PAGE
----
Secret exam meeting ends in revolt


Professor Mark Ashton was one of the most vocal critics of the briefing. Ashton, who was not the source of the leak, has been contacted for comment but said he was bound by confidentiality and could not comment other than to say he was “deeply disappointed ” by the recommendations.

Dr Robert Sheen, president of the Australasian Society of Aesthetic Plastic Surgeons, who was also not the source of the leak, said in a statement after the briefing that it had become clear that significant reform that protects patients was not going to come without leadership. change to AHPRA and Medical Board. “Is AHPRA now complicit in patient harm? They have to go,” he said.

“AHPRA CEO Martin Fletcher and Medical Board of Australia Chair Anne Tonkin presided over a culture that tolerated a lack of responsibility and accountability for the dangerous situation that was allowed to flourish in Australia, with violation after violation of medical conditions and conduct of practitioners,” Sheen said.

“Expressing concern that harms suffered by patients were made known to the media before they were, confirms what we have known all along. We have seen that formal complaints that are made are either ignored or left behind. in a drawer for an indefinite period, until there is public scrutiny via the media.And perhaps negative media coverage is more concerning than acting to protect patients and enable victims to ‘be heard,'” Sheen said.

“If patients were to hear the comments made at today’s briefing by AHPRA chiefs and the medical board, they would be appalled,” he said. “Patients have already been let down by the country’s health regulator and its lack of regulation. And now we see a disregard for their welfare and a desire to further weaken the rules, and at best to maintain the current mess,” he said.

“For Anne Tonkin to say ‘if only life were that simple’ and that changing national law would take at least five years, it shows a cruel lack of understanding of the power that AHPRA and the government have, and a lack of care shocking at the seriousness of this problem,” he said.

He said the proposal to create a new approving body would create a new breed of AHPRA-approved cosmetic cowboys, and patients would be even more confused than they are now.

“How many patients are willing to see upset and endangered as they continue to waste time on non-solutions?”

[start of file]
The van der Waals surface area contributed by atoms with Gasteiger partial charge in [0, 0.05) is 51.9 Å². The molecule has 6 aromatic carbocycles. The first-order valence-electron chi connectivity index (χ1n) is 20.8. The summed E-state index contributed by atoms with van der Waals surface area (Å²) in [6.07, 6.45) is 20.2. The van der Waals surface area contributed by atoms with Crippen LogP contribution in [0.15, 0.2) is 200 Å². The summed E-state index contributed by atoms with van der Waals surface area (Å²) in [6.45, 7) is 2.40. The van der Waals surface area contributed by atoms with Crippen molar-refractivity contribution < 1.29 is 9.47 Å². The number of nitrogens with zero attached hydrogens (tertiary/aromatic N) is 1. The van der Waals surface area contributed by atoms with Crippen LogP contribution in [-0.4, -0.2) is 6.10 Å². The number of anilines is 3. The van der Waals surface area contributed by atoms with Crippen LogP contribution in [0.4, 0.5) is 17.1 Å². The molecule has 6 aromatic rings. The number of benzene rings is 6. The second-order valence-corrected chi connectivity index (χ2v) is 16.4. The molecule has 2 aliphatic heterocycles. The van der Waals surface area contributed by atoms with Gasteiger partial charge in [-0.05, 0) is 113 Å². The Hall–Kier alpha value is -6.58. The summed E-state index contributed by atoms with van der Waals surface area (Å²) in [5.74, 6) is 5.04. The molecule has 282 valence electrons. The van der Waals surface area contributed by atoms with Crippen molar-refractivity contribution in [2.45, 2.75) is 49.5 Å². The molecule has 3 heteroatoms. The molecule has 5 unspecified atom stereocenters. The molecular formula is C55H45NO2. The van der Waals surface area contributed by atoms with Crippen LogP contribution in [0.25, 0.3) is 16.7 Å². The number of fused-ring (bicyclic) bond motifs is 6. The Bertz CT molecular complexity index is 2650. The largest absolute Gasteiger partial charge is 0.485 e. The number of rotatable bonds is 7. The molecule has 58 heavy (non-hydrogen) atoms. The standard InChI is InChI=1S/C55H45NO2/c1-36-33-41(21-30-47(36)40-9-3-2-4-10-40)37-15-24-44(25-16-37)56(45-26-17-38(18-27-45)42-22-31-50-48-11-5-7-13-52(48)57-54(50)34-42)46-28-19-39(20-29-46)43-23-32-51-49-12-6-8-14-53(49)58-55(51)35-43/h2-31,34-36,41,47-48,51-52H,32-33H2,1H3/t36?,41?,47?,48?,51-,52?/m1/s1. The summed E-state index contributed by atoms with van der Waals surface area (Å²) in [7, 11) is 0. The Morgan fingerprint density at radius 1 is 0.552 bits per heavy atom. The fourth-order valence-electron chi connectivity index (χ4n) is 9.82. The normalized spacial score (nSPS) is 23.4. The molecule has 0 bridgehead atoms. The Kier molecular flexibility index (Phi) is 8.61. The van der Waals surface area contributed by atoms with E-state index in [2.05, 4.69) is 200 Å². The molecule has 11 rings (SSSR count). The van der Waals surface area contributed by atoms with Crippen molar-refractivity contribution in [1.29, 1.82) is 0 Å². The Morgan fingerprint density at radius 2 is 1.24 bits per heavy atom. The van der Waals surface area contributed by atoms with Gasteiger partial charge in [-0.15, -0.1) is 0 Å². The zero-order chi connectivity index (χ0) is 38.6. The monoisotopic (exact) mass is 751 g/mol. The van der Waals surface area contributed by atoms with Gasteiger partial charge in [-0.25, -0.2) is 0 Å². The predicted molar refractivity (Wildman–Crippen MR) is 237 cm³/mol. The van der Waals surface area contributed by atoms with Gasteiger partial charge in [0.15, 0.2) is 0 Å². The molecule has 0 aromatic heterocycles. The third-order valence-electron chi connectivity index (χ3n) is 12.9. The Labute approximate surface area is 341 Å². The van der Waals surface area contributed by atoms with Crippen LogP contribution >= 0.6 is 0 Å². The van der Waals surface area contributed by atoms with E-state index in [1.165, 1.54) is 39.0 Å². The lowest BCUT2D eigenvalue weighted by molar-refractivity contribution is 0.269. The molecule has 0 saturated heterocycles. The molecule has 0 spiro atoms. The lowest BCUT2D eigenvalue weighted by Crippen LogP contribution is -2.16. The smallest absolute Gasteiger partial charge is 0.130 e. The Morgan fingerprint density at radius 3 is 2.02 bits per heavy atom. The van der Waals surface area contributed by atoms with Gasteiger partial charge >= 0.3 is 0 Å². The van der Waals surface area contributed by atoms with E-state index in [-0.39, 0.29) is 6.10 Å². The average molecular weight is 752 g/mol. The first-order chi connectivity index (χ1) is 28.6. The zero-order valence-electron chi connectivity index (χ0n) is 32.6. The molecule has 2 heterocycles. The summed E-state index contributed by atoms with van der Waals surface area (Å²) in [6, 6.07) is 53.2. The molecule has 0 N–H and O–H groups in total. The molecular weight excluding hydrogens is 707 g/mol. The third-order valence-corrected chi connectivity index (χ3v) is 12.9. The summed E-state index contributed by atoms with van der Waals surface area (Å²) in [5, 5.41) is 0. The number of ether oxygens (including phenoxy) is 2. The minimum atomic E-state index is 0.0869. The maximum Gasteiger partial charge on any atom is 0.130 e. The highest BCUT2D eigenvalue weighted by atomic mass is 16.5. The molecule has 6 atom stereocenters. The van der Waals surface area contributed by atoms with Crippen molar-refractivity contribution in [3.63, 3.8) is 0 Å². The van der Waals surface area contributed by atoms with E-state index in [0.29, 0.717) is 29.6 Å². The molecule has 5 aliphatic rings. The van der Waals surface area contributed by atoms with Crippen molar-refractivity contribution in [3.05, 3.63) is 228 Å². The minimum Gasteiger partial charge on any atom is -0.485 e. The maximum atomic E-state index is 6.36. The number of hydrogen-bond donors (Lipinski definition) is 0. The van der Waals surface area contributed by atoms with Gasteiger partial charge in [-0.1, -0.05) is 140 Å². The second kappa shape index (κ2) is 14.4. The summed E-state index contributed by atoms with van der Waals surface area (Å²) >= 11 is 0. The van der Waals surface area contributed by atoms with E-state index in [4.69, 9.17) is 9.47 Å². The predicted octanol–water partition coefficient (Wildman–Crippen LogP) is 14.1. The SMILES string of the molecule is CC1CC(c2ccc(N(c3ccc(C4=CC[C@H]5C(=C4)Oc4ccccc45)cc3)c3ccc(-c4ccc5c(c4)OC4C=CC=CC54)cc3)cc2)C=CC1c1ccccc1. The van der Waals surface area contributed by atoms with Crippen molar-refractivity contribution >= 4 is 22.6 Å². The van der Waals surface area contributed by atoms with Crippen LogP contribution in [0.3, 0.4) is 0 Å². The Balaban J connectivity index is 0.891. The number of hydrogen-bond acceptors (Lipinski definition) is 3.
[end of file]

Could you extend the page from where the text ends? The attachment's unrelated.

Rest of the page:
According to the confidential source, one participant told Fletcher and Tonkin: “When we report them [cosmetic cowboys] … There’s no [real] penalty for these guys.

Tonkin disagreed and said cosmetic surgeons who had been allowed to continue practicing as general practitioners “have clearly been able to express remorse, indicate what they are going to do differently, they are working under supervision and behave like a general practitioner. People can reform themselves,” she said.

“We don’t take unnecessary punitive action against practitioners…part of our mandate is to take action that will protect the public and that’s our primary goal,” she said.

Cosmetic Surgery Inquiry Chairman Andrew Brown said the approval process envisioned by the review would add a “significant level of transparency” to the marketplace and go a long way to clearing up consumer confusion over titles like as cosmetic surgeon and practitioner qualifications.

“If an endorsement is established, consumers will be able to clearly see if a practitioner has had proper training in cosmetic surgery because it will be listed on the public registry,” he said.

Thursday’s report follows a series of investigations by The Sydney Morning Herald, age and 60 minutes in disturbing practices across the industry, including health and safety issues and patients left deformed, and in some cases nearly dying.


This masthead revealed that Dr Reza Ahmadi, who worked at the Cosmos Clinic in Melbourne until February this year, was banned in April from doing cosmetic surgery but was allowed to practice as a as a general practitioner. At least eight women were hospitalized after surgery by Ahmadi, including Keisha Amoah, whose liver had been liposuctioned 17 times. Ahmadi is also being investigated by Victoria’s Department of Health over his potential role in relation to dozens of patients who underwent cosmetic surgery during the lockdown, which is a breach of a public health order banning cosmetic surgery during lockdown.

On November 29 last year, AHPRA banned Dr. Daniel Aronov from performing all types of cosmetic surgery and ordered him to remove all social media posts related to the surgery after this investigation. masthead in October.

This allowed him to continue working as a general practitioner if supervised by an AHPRA-certified supervisor.

The move came a month after we exposed safety and hygiene issues at the Lanzer clinics, where Aronov practiced, and 10 days after performing abdominoplasty and liposuction on 42-year-old Tina Lombardo, who nearly die and is now the main plaintiff. in a class action lawsuit against the Lanzer Group.

An AHPRA spokesperson said they were “deeply disappointed that someone broke their engagement and violated the terms and spirit of a confidential briefing intended to brief the College of Surgeons prior to the release of the report.”

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